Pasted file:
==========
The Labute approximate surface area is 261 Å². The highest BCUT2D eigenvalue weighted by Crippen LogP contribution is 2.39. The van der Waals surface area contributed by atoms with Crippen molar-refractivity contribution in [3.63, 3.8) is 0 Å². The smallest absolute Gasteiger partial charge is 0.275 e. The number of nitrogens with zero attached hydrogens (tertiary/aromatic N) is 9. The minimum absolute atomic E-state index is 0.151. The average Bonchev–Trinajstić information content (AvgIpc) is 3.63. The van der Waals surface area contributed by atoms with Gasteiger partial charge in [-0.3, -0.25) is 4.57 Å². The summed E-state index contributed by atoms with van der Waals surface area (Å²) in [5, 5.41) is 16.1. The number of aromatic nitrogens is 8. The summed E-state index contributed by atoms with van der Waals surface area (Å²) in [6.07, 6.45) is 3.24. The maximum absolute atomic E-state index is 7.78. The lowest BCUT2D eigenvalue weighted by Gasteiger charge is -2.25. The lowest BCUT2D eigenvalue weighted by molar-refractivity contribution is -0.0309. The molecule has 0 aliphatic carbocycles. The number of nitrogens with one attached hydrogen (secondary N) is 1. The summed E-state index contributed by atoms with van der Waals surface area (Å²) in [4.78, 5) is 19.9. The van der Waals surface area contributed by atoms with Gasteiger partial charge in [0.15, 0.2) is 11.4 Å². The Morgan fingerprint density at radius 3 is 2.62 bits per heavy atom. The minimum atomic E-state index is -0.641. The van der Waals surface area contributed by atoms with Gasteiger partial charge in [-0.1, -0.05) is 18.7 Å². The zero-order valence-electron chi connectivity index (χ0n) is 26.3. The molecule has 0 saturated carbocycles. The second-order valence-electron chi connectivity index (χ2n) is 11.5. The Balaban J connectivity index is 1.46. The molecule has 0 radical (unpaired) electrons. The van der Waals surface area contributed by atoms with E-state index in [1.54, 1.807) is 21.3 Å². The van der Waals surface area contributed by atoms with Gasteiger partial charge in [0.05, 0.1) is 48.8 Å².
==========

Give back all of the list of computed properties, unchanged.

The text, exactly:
The Labute approximate surface area is 261 Å². The highest BCUT2D eigenvalue weighted by Crippen LogP contribution is 2.39. The van der Waals surface area contributed by atoms with Crippen molar-refractivity contribution in [3.63, 3.8) is 0 Å². The smallest absolute Gasteiger partial charge is 0.275 e. The number of nitrogens with zero attached hydrogens (tertiary/aromatic N) is 9. The minimum absolute atomic E-state index is 0.151. The average Bonchev–Trinajstić information content (AvgIpc) is 3.63. The van der Waals surface area contributed by atoms with Gasteiger partial charge in [-0.3, -0.25) is 4.57 Å². The summed E-state index contributed by atoms with van der Waals surface area (Å²) in [5, 5.41) is 16.1. The number of aromatic nitrogens is 8. The summed E-state index contributed by atoms with van der Waals surface area (Å²) in [6.07, 6.45) is 3.24. The maximum absolute atomic E-state index is 7.78. The lowest BCUT2D eigenvalue weighted by Gasteiger charge is -2.25. The lowest BCUT2D eigenvalue weighted by molar-refractivity contribution is -0.0309. The molecule has 0 aliphatic carbocycles. The number of nitrogens with one attached hydrogen (secondary N) is 1. The summed E-state index contributed by atoms with van der Waals surface area (Å²) in [4.78, 5) is 19.9. The van der Waals surface area contributed by atoms with Gasteiger partial charge in [0.15, 0.2) is 11.4 Å². The Morgan fingerprint density at radius 3 is 2.62 bits per heavy atom. The minimum atomic E-state index is -0.641. The van der Waals surface area contributed by atoms with Gasteiger partial charge in [-0.1, -0.05) is 18.7 Å². The zero-order valence-electron chi connectivity index (χ0n) is 26.3. The molecule has 0 saturated carbocycles. The second-order valence-electron chi connectivity index (χ2n) is 11.5. The Balaban J connectivity index is 1.46. The molecule has 0 radical (unpaired) electrons. The van der Waals surface area contributed by atoms with E-state index in [1.54, 1.807) is 21.3 Å². The van der Waals surface area contributed by atoms with Gasteiger partial charge in [0.05, 0.1) is 48.8 Å².